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Blind Boy Apollo
and the All-White Astronauts

New Age "Asiatic" thought ... is establishing itself as the
hegemonic ideology of global capitalism. (Zizek)

Tuesday, July 26

who's afraid of virginia woolf?

for the chapter: Fascist Modernism: Double Vision

Did the invention of interchangeable parts, a prerequisite of the Industrial Revolution, influence the Zeitgeist of the mid-19th century and how it tried to grapple with Darwin's notion of fitness?

What Darwin meant by "survival of the fittest" was that the probability of an organism's evolutionary advance was greatly increased if it found an environmental opportunity it could exploit to advantage. Although the concept of ecological niches is fairly commonplace today, it was a difficult idea to grasp in 1859 when The Origin of Species was first published. Far more familiar, even at the dawn of early industrialism, was the idea of parts that "fit" their intended application. Evolutionary "fitness" thus came to be seen as a match against a preexisting norm or ideal -- an archetype, one might almost say. As a result of this Social Darwinism, eugenics came to be widely adopted as a response to a felt need for "race improvement" toward such an ideal type of human being. Those falling short of these metrics of worth, or unworthiness to live, were not only dispensable, but a positive danger to (read here: Anglo-Saxon) society. Is a picture beginning to emerge?

The introductory passage below is from A Concise Companion to Modernism by David Bradshaw (p. 49).

...there is one passage in her diary which has caused considerable consternation and which is not remotely ironic. On January 9, 1915 Woolf and her husband went for a stroll by the River Thames between Richmond and Kingston:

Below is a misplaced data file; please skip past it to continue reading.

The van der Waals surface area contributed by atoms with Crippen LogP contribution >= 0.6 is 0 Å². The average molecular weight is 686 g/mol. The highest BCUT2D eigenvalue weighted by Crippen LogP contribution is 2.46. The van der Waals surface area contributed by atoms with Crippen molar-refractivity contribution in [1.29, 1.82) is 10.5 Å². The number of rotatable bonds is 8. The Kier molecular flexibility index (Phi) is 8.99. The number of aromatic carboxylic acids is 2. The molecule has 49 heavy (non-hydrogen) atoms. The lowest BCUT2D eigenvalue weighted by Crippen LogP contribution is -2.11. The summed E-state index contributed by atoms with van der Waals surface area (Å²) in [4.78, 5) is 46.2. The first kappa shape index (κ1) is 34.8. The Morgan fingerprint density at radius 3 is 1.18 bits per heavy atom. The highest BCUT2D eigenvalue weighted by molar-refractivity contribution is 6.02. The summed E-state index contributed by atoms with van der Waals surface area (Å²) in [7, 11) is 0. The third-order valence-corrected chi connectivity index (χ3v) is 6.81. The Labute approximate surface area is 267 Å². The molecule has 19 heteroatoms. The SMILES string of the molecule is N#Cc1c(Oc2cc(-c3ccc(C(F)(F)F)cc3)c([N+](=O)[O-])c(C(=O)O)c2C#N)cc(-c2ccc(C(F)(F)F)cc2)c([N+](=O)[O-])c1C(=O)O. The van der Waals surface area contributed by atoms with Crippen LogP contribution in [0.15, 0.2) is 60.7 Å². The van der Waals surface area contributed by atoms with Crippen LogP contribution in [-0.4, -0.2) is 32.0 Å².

On the towpath we met & had to pass a long line of imbeciles. The first was a very tall young man, just queer enough to look at twice, but no more; the second shuffled, & looked aside; & then one realised that every one in that long line was a miserable ineffective shuffling idiotic creature, with no forehead , or no chin, & an imbecile grin, or a wild suspicious stare. It was perfectly horrible. They should certainly be killed.

the origin of species

A Social History of Industrial Automation

The quote is from The Diary of Virginia Woolf, Vol. I: 1915-1919, edited by Anne Olivier Bell (p. 13).

Modernism and Eugenics: Woolf, Eliot, Yeats, and the Culture of Degeneration goes into much greater depth on these issues. That art and literature in the era of modernism was deeply bound up with eugenics -- and the eugenic "solutions" it led to -- seems to be well known in certain quarters of the academy, and largely unknown elsewhere. As the academy is where the problem largely began, there's an outside chance these ideas might be worthy of more than passing intellectual curiosity. Call it a wild hunch.

Modernism and Eugenics